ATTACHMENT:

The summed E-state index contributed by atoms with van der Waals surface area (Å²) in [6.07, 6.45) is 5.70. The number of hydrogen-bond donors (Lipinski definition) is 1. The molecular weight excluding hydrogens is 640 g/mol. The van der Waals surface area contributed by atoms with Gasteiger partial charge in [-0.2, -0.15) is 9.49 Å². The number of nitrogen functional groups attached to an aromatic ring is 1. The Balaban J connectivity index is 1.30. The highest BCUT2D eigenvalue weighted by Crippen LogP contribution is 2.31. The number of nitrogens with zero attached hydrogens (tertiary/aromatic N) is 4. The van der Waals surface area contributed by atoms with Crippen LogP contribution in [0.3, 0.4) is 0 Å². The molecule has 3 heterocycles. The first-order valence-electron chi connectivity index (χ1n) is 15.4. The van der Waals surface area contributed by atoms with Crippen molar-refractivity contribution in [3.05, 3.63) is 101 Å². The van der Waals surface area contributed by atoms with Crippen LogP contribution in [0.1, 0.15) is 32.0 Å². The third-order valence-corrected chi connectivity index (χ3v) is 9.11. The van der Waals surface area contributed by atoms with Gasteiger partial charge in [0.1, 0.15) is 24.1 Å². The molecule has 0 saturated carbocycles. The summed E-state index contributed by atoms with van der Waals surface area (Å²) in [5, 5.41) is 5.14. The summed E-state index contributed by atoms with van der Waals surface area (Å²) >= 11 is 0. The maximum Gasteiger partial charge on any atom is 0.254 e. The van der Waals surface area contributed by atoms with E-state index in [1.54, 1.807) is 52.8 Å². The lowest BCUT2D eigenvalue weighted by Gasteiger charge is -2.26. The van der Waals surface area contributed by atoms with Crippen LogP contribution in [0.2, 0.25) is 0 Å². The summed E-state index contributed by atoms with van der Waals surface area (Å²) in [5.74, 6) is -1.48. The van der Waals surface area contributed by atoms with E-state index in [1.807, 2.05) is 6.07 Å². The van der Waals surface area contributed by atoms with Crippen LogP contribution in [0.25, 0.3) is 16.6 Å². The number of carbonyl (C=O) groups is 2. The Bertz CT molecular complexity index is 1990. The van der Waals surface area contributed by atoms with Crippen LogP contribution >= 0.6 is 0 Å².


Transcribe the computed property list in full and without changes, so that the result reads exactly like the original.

The summed E-state index contributed by atoms with van der Waals surface area (Å²) in [6.07, 6.45) is 5.70. The number of hydrogen-bond donors (Lipinski definition) is 1. The molecular weight excluding hydrogens is 640 g/mol. The van der Waals surface area contributed by atoms with Gasteiger partial charge in [-0.2, -0.15) is 9.49 Å². The number of nitrogen functional groups attached to an aromatic ring is 1. The Balaban J connectivity index is 1.30. The highest BCUT2D eigenvalue weighted by Crippen LogP contribution is 2.31. The number of nitrogens with zero attached hydrogens (tertiary/aromatic N) is 4. The van der Waals surface area contributed by atoms with Crippen LogP contribution in [0.3, 0.4) is 0 Å². The molecule has 3 heterocycles. The first-order valence-electron chi connectivity index (χ1n) is 15.4. The van der Waals surface area contributed by atoms with Crippen molar-refractivity contribution in [3.05, 3.63) is 101 Å². The van der Waals surface area contributed by atoms with Crippen LogP contribution in [0.1, 0.15) is 32.0 Å². The third-order valence-corrected chi connectivity index (χ3v) is 9.11. The van der Waals surface area contributed by atoms with Gasteiger partial charge in [0.1, 0.15) is 24.1 Å². The molecule has 0 saturated carbocycles. The summed E-state index contributed by atoms with van der Waals surface area (Å²) in [5, 5.41) is 5.14. The summed E-state index contributed by atoms with van der Waals surface area (Å²) >= 11 is 0. The maximum Gasteiger partial charge on any atom is 0.254 e. The van der Waals surface area contributed by atoms with E-state index in [1.54, 1.807) is 52.8 Å². The lowest BCUT2D eigenvalue weighted by Gasteiger charge is -2.26. The van der Waals surface area contributed by atoms with Crippen LogP contribution in [0.2, 0.25) is 0 Å². The summed E-state index contributed by atoms with van der Waals surface area (Å²) in [5.74, 6) is -1.48. The van der Waals surface area contributed by atoms with E-state index in [1.807, 2.05) is 6.07 Å². The van der Waals surface area contributed by atoms with Crippen LogP contribution in [0.25, 0.3) is 16.6 Å². The number of carbonyl (C=O) groups is 2. The Bertz CT molecular complexity index is 1990. The van der Waals surface area contributed by atoms with Crippen LogP contribution >= 0.6 is 0 Å².